I shoot real estate photography and recently learned about a plugin called LR/Enfuse, which is marketed as a tool to "blend multiple exposures together directly from within Lightroom" for higher dynamic range images.

What are the benefits of learning to use LR/Enfuse plugin within lightroom compared to the standard HDR merge feature in the latest version of lightroom CC?


2 Answers 2


Exposure fusing is a different technique of combining images than HDR algorithms. So, it's basically having another way of doing a similar task. Photomatix, for example, performs both exposure fusing and HDR.

What an HDR technique is doing is to remap the values of the set of images along a scale large enough to encompass the entire high dynamic range, and save it in a special HDR image file format. This HDR image is then "tonemapped", where values are mapped back down into the LDR range to create a file that is directly viewable on most monitors.

Fusing, otoh, simply takes the individual pixel values of the images, and then combines them to form a pixel in the final image. Enfuse allows for weighting of pixel values by contrast, saturation, or exposure, so it can not only do exposure fusing, but also tasks like focus stacking. There are no special file formats involved, and no tonemapping. And, depending on the software package and tonemapping algorithm you use, the default result of exposure fusing can often seen more natural than default HDR output, since the range of the values will never fall outside those of the source images.

Whether there's an advantage to you really depends on your personal taste, and why you're performing HDR or fusing in the first place.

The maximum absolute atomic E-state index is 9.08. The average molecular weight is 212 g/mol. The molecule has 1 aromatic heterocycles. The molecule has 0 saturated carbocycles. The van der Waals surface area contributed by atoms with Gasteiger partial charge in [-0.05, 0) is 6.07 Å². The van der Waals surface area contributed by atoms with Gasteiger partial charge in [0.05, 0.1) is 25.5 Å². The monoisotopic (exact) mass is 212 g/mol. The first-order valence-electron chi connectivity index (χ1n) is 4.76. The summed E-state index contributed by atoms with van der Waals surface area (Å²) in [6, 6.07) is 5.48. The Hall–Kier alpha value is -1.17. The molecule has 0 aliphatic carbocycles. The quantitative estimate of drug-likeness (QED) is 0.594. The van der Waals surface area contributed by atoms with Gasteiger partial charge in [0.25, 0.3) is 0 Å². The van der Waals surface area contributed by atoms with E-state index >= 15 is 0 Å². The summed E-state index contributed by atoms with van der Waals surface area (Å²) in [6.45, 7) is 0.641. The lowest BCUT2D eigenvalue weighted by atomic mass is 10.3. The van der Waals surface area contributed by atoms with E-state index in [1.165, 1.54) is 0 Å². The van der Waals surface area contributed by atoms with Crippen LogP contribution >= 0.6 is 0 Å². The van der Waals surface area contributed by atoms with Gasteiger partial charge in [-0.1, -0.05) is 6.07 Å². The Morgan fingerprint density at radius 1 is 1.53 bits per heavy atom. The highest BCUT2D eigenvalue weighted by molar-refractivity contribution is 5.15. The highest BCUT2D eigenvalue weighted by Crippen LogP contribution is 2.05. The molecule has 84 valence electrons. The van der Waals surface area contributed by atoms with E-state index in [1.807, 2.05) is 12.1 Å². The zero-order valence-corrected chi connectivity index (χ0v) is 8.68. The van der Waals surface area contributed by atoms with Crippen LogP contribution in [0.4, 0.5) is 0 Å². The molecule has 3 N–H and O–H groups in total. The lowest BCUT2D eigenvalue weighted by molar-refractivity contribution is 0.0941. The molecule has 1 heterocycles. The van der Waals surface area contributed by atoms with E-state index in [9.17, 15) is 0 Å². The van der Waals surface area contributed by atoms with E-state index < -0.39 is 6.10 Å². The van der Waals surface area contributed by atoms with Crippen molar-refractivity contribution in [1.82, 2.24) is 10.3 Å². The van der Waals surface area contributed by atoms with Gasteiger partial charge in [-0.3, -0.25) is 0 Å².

There is not a whole lot of difference between the two. While Enfuse does have the ability to set certain weights for contrast, saturation and exposure, it does not have any options to do manual tone mapping. That is important if you want to be able to tweak how the intermediate 32-bit HDR images will turn out before it is exported out as a 16-bit TIFF file or 8-bit JPG file.

First, there is no previews to view how the images will look. You need to constantly re-run the plug-in to view the results. Next, the images I was producing looked like what Lightroom produces without auto tone checked.
Just realized that what this plug-in is doing is exposure fusion which takes the best parts of the images and combines them. It still is nowhere near the results I have gotten when using Photomatix for my HDR images.

Also note that you need to make a donation to lift limitations on the plug-in which restrict image sizes to 500px.

LR/Enfuse was mainly made back in the hay day when Lightroom did not have HDR feature. It makes it unnecessary to use this plug-in unless you have an older version of Lightroom (pre-Lightroom CC) or want exposure fusion.

  • \$\begingroup\$ The contrast/saturation/exposure weights in enfuse aren't to manipulate the final image, but how input image values are weighted when being combined (e.g., increasing contrast weight doesn't increase contrast in the final image, but performs focus stacking). \$\endgroup\$
    – inkista
    Jan 19, 2016 at 3:59

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